Trust Element: Patients have to know when AI is being used and providers must be very clear on how it’s being used.

The latest definition of value: cost containment.

Healthcare leaders are no closer to defining value-based care than a year ago. But there is a new emphasis. Many we spoke with felt that cost-containment platforms, tackling things like workforce efficiency, rev cycle management and resource optimization, will be the industry’s next best attempt to shift to value. Mentions of cost containment outnumbered “population health management” by an estimated 7-to-1. That number is made up, but it reflects the momentum.

Trust Element: Be open about how new or evolved care models, service line adjustments and any associated cost-containment efforts are being implemented and what they mean for patients.

The buying days are back — with discernment.

While leaders with actual deals in their pipeline were rarer than the ones who said they have plans to buy in 2024, the expectation is clear: It’s time to spend. Pick your metaphor: dry powder on sidelines, sprinters waiting at the starting line, etc. But this deal market (and maybe all future markets) won’t look like 2019 – 2021. Expect more rational multiples. Expect longer diligence processes. Expect deals that make sound strategic sense or that fit more neatly into a thesis, rather than flavor-of-the-month head-turners. In terms of sectors, we heard most often about home care and hospice, behavioral health (especially mental health), and women’s health. The more tech-enabled, the better.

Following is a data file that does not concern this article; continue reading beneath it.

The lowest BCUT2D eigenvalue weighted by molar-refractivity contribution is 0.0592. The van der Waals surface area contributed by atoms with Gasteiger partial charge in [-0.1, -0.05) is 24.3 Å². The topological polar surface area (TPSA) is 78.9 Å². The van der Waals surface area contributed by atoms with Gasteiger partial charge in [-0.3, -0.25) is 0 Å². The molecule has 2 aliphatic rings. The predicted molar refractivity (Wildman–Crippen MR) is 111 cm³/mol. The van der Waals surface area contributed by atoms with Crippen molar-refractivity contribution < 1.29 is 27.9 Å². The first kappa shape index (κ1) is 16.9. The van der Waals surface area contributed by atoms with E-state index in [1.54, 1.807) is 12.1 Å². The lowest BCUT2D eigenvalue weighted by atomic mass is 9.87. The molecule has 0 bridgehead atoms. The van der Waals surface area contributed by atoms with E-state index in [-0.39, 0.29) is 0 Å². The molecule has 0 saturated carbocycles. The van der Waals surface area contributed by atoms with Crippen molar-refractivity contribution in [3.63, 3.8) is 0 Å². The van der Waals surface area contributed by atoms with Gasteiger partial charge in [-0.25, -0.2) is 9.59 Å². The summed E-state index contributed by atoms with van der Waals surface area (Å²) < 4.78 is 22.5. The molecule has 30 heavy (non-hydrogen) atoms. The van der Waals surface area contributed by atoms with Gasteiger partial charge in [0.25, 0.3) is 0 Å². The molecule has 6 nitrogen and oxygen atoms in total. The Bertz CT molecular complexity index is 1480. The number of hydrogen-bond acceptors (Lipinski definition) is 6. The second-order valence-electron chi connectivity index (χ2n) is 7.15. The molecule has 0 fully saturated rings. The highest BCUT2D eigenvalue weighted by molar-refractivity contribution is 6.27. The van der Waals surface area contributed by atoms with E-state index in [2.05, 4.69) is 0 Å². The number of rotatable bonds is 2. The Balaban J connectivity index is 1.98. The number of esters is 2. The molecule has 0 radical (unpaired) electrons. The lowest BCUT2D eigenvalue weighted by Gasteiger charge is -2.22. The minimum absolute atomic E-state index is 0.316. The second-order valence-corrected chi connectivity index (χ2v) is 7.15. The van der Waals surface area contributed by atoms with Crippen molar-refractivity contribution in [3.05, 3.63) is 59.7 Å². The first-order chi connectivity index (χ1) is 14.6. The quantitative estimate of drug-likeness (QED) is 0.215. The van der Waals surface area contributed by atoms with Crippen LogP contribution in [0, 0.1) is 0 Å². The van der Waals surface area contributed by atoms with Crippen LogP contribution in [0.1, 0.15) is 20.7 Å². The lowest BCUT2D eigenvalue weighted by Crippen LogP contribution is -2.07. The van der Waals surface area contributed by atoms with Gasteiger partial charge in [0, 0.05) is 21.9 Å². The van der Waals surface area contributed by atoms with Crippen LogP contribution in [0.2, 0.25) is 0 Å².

Trust Element: With recruitment and retention higher priorities than ever before, providers can’t neglect the internal communications and culture-building components of growth. New staff need to know who they’re joining and why they should commit to staying with you for the long haul. Existing staff need to feel confident that the organization is staying true to the values that attracted them in the first place.

As we’ve said before: No provider’s reputation is safe.

All those media stories about quality declines or closures after private equity enters the picture, or how certain populations are being neglected by their local behemoth health system, are catching people’s attention. At this point, provider organizations of every model and financial structure are feeling equal heat. Everyone needs to proactively own and tell their story. PE sponsors need to start claiming wins and touting quality where they can. Not-for-profit health systems need to start documenting and promoting their community benefit commitments.

Trust Element: It’s pretty simple. Explaining how your investments, operational changes, community engagement and more are contributing to better care and fulfilling your mission is THE way to build trust. Back room deals breed suspicion. Transparency builds trust. Whenever possible, use that magical combination of storytelling and data to back things up.

Now, for a few JPM24 superlatives… 

  • Best reception venue: The Chandran Gallery (Sheppard Mullin, Bernstein Private Wealth Management, Health Management Associates)
  • Best daytime hangout spot: The Press Club (Holland & Knight, Gallagher, LBMC)
  • Best almond croissants: The Cavalier (Barnes & Thornburg)
  • Best office views: Audax
  • Best lunch: Mastro’s Steakhouse (Bass Berry & Sims)
  • Best one-word descriptor for the 2024 outlook: “Weird.” (Anonymous)

Contributors: David ShifrinEmme Nelson Baxter 

Image Credit: Shannon Threadgill